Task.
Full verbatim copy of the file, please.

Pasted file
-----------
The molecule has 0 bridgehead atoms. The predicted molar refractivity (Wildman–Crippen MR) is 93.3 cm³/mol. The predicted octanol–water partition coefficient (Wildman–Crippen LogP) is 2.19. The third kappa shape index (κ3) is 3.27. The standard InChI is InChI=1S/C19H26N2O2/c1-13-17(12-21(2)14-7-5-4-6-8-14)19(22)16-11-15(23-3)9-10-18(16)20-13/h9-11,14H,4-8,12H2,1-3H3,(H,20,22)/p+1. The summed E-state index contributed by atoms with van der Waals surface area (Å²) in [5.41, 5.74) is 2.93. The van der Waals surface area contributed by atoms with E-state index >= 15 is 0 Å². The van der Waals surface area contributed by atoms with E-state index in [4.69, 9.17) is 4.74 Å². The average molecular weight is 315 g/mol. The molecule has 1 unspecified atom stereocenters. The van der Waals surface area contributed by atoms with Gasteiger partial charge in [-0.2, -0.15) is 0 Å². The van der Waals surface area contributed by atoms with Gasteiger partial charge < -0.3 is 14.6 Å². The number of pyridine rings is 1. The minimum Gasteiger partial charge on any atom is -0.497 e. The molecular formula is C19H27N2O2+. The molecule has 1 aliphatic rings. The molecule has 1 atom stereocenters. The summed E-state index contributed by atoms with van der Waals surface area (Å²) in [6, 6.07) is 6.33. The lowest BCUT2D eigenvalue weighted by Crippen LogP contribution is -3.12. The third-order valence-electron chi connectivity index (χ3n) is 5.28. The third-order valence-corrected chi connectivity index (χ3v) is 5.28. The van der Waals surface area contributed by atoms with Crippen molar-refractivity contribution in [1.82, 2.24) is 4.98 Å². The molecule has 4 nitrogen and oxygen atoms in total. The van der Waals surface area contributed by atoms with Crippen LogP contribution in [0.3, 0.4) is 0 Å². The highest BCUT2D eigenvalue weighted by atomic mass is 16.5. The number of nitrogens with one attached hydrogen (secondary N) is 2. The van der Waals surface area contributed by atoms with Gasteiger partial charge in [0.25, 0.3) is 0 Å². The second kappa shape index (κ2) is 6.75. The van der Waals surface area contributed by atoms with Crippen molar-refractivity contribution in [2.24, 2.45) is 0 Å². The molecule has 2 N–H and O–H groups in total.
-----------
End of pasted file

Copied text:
The molecule has 0 bridgehead atoms. The predicted molar refractivity (Wildman–Crippen MR) is 93.3 cm³/mol. The predicted octanol–water partition coefficient (Wildman–Crippen LogP) is 2.19. The third kappa shape index (κ3) is 3.27. The standard InChI is InChI=1S/C19H26N2O2/c1-13-17(12-21(2)14-7-5-4-6-8-14)19(22)16-11-15(23-3)9-10-18(16)20-13/h9-11,14H,4-8,12H2,1-3H3,(H,20,22)/p+1. The summed E-state index contributed by atoms with van der Waals surface area (Å²) in [5.41, 5.74) is 2.93. The van der Waals surface area contributed by atoms with E-state index >= 15 is 0 Å². The van der Waals surface area contributed by atoms with E-state index in [4.69, 9.17) is 4.74 Å². The average molecular weight is 315 g/mol. The molecule has 1 unspecified atom stereocenters. The van der Waals surface area contributed by atoms with Gasteiger partial charge in [-0.2, -0.15) is 0 Å². The van der Waals surface area contributed by atoms with Gasteiger partial charge < -0.3 is 14.6 Å². The number of pyridine rings is 1. The minimum Gasteiger partial charge on any atom is -0.497 e. The molecular formula is C19H27N2O2+. The molecule has 1 aliphatic rings. The molecule has 1 atom stereocenters. The summed E-state index contributed by atoms with van der Waals surface area (Å²) in [6, 6.07) is 6.33. The lowest BCUT2D eigenvalue weighted by Crippen LogP contribution is -3.12. The third-order valence-electron chi connectivity index (χ3n) is 5.28. The third-order valence-corrected chi connectivity index (χ3v) is 5.28. The van der Waals surface area contributed by atoms with Crippen molar-refractivity contribution in [1.82, 2.24) is 4.98 Å². The molecule has 4 nitrogen and oxygen atoms in total. The van der Waals surface area contributed by atoms with Crippen LogP contribution in [0.3, 0.4) is 0 Å². The highest BCUT2D eigenvalue weighted by atomic mass is 16.5. The number of nitrogens with one attached hydrogen (secondary N) is 2. The van der Waals surface area contributed by atoms with Gasteiger partial charge in [0.25, 0.3) is 0 Å². The second kappa shape index (κ2) is 6.75. The van der Waals surface area contributed by atoms with Crippen molar-refractivity contribution in [2.24, 2.45) is 0 Å². The molecule has 2 N–H and O–H groups in total.